It takes a Village to Shelter Families

Denise Andorfer
July 19, 2017

As we await decisions on federal funding for the Continuum of Care program from the Department of Housing and Urban Development, we urge Dr. Ben Carson to take a look at programs around the country that are working to end family homelessness. We have learned from the past that vouchers only create a temporary band-aid for most where homelessness is a symptom of other issues. What we have found over the last four years in this grassroots initiative is that most families are hard working and just need a livable wage and assistance with two key elements that spiral families into unemployment. Those two key elements are a lack of transportation and affordable childcare.

In 2006, the theory was a shelter stay costs $47,000 annually to keep a family housed, which in comparison to paying their rent seems like the perfect solution.  We housed 55 families in Vincent House in a 12 month period for $10,000 per year.  This included housing plus intensive supportive services including case management and daily classes in the areas of financial literacy, employment readiness, wellness and general life skills. We also attend to our resident’s mental health needs by providing on-site counseling.  We provide and/or partner with other agencies to tackle obstacles in the areas of physical limitations, childcare, and transportation needs.

One problem for sheltering families in the past was that many programs around the country were not set up to offer on-site solutions to address many common barriers such as employment, financial literacy, mental health, lack of childcare and transportation. They were costly and allowed families to stay for up to two years while families stayed stagnant in their plight. Most did not engage key community partners such as hospitals, mental health agencies, and corporations to provide in-kind services. Most importantly they did not create relationships, which is what ultimately will help the families we serve.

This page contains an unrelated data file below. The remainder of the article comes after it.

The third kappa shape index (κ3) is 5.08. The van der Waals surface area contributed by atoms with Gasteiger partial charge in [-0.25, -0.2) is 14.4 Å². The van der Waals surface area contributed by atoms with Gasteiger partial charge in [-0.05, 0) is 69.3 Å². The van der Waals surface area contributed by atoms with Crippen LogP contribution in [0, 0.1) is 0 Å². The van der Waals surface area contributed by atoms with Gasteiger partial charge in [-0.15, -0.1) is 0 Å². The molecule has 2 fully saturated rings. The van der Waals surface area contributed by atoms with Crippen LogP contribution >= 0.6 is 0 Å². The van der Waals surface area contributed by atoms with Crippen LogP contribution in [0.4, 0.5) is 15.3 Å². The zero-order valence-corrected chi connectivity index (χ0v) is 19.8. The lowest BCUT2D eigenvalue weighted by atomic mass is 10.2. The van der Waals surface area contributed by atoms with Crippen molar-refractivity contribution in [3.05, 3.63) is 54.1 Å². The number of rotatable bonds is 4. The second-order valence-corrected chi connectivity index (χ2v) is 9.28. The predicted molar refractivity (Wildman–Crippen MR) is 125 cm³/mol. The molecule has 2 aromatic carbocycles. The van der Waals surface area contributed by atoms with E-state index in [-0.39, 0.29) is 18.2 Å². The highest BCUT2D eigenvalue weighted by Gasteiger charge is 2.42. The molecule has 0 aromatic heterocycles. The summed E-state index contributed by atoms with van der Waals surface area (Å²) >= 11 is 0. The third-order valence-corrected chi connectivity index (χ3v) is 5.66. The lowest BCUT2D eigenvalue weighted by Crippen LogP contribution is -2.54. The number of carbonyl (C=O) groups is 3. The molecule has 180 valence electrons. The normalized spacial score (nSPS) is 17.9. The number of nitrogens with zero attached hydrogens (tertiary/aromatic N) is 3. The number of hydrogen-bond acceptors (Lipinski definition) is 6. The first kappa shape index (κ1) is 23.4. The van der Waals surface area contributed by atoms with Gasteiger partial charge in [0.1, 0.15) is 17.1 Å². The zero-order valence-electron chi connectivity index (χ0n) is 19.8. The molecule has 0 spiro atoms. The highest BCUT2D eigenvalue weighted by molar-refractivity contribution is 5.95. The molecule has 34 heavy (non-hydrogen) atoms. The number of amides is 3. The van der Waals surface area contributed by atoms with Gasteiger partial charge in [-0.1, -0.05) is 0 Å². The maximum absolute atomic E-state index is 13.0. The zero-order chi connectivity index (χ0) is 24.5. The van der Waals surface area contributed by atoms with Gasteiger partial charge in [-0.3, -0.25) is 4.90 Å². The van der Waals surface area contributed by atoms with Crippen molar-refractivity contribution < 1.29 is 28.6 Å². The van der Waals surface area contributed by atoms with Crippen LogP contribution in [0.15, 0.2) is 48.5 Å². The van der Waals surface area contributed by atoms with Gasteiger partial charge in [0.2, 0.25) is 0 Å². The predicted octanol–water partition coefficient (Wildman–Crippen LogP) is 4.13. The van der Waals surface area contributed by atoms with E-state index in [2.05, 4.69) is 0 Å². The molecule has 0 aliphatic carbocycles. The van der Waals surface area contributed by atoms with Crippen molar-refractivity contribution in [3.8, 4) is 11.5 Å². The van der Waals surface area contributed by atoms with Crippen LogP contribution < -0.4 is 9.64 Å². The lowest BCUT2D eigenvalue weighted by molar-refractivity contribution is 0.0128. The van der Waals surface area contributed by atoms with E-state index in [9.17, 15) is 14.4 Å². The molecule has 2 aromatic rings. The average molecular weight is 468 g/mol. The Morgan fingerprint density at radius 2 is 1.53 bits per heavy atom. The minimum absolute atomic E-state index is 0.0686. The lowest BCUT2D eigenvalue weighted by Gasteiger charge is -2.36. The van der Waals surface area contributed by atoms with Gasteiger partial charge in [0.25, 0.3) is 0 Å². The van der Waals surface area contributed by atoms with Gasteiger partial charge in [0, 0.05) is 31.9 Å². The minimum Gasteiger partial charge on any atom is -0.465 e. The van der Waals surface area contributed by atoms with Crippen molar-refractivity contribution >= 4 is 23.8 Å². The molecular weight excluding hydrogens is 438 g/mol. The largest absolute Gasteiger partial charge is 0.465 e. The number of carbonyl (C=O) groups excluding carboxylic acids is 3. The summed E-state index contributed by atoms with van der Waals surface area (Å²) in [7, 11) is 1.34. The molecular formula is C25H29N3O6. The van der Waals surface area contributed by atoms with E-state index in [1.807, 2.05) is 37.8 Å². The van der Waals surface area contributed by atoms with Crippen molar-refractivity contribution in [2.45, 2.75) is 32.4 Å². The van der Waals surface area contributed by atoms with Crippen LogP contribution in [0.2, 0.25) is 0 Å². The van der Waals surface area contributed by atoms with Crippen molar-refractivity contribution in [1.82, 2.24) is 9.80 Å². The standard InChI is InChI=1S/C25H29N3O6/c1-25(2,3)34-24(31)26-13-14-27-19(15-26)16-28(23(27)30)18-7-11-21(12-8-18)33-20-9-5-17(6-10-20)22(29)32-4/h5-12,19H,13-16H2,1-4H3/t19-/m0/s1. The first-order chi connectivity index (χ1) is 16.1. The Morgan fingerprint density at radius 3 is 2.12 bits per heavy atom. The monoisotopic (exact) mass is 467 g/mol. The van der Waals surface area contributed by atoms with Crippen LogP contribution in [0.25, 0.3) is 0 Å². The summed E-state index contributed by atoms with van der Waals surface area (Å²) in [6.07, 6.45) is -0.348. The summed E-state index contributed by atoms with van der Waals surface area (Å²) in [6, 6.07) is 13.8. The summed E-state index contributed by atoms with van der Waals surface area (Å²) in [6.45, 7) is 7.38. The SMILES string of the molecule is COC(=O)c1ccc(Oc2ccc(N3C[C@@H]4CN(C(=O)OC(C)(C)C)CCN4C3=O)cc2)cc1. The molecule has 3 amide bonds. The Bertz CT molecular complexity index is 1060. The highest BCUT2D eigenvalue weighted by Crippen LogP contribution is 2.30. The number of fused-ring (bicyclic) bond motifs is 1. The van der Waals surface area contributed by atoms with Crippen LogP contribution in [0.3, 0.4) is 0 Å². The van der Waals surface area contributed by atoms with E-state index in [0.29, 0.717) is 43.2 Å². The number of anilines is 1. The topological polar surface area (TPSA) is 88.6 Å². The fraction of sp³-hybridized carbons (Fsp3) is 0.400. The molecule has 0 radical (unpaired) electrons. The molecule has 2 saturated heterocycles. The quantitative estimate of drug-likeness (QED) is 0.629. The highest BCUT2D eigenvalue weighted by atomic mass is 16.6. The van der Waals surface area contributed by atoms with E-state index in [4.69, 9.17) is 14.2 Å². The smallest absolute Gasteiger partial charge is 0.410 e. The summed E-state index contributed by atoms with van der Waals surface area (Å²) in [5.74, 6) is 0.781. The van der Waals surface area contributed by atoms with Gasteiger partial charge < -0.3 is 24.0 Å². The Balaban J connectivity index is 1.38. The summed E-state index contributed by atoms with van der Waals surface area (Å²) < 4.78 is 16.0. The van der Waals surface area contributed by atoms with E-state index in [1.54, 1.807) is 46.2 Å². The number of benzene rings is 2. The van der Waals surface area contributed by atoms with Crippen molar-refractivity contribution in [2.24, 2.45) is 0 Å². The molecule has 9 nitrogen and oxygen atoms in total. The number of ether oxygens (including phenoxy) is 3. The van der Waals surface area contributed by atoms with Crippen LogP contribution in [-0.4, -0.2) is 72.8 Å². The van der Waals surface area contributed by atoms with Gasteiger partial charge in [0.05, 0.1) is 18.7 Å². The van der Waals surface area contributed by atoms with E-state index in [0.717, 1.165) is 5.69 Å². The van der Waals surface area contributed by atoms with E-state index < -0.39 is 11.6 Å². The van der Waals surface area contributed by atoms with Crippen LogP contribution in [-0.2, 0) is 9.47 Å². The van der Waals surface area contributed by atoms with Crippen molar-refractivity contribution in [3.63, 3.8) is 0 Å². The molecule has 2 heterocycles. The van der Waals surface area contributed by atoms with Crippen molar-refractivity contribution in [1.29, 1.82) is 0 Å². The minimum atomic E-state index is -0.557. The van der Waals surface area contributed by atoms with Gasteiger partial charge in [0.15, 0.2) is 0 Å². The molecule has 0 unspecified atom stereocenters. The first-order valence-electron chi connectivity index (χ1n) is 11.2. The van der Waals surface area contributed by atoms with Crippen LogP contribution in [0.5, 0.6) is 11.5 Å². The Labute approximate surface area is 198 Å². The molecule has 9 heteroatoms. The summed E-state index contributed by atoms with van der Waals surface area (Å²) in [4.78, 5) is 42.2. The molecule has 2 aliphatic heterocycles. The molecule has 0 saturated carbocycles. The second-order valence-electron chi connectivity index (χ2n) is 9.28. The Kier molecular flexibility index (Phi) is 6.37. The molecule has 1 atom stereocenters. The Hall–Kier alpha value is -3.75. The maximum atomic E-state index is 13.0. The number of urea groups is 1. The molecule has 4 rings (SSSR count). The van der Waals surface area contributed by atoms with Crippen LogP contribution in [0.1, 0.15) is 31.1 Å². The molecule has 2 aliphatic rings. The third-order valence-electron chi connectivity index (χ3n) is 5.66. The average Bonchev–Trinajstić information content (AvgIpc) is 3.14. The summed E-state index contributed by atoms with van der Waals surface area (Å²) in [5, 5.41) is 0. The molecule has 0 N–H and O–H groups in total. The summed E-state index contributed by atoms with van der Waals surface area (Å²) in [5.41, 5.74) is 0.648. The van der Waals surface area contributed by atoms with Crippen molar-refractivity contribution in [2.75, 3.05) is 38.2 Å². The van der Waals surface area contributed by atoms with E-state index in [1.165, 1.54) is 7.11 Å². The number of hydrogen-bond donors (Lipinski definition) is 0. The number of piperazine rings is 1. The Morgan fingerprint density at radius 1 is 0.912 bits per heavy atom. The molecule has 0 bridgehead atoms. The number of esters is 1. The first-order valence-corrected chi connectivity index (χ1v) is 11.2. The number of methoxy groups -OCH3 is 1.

Relationship-based care often provides an avenue to a spiritual awakening that one is competent, encouraged and most of all loved. An investment from the community into a family helps them succeed. Most of our parents have been victims of childhood trauma. They are resourceful and hardworking, but the system is stacked against them – ‘Work harder and lose your government benefits and be worse off than when you didn’t work or worked part time.’

We have a five year, post-shelter program that enables families to live in one of our 35 rental homes as they continue to work to pay off debt, improve their employment situation, and improve their credit scores. Vincent Village brokers $95,000 in private rental subsides for families who are doing what they need to be doing – working to become more self-sufficient. Utilities are kept affordable because we can utilize HOME Funds. During this transition, families have a team of people working on their behalf.

We have transformed a neighborhood, but yes, it does take a Village – private funders, businesses, volunteers and churches. In our time, we have never seen a family be able to afford market rent after a rapid rehousing voucher. It’s time to take a look at the best transitional programs in the country that offer new and innovative strategies, and invest in lasting impact on future generations not temporary, quick fixes.

2 Vincent Village - DeniseAndorfer

Denise Andorfer is the Executive Director of Vincent Village, Inc. in Fort Wayne, Indiana.

One thought on “

  1. Melody Lacy

    In California it costs many times more money to house the homeless. When we lost our apartment of 17 years because the landlord multiplied the rent by 6, we had to expand our housing search nationwide and ended up moving 2,700 miles away from our grandsons to live in Georgia, where we were able to buy a beautiful home for less than we used to pay for rent. Our friend who ran the homeless outreach program in our county for over a decade also relocated out of state due to his own housing becoming too expensive. Now he runs a homeless outreach program in his new area and is able to actually find housing for the people he serves, soothing much of his former frustration where all he could do was provide grooming supplies, food and tarps as shelter for the vulnerable people he encountered. Remember to think nationally when searching for shelter for the homeless or those in danger of homelessness.


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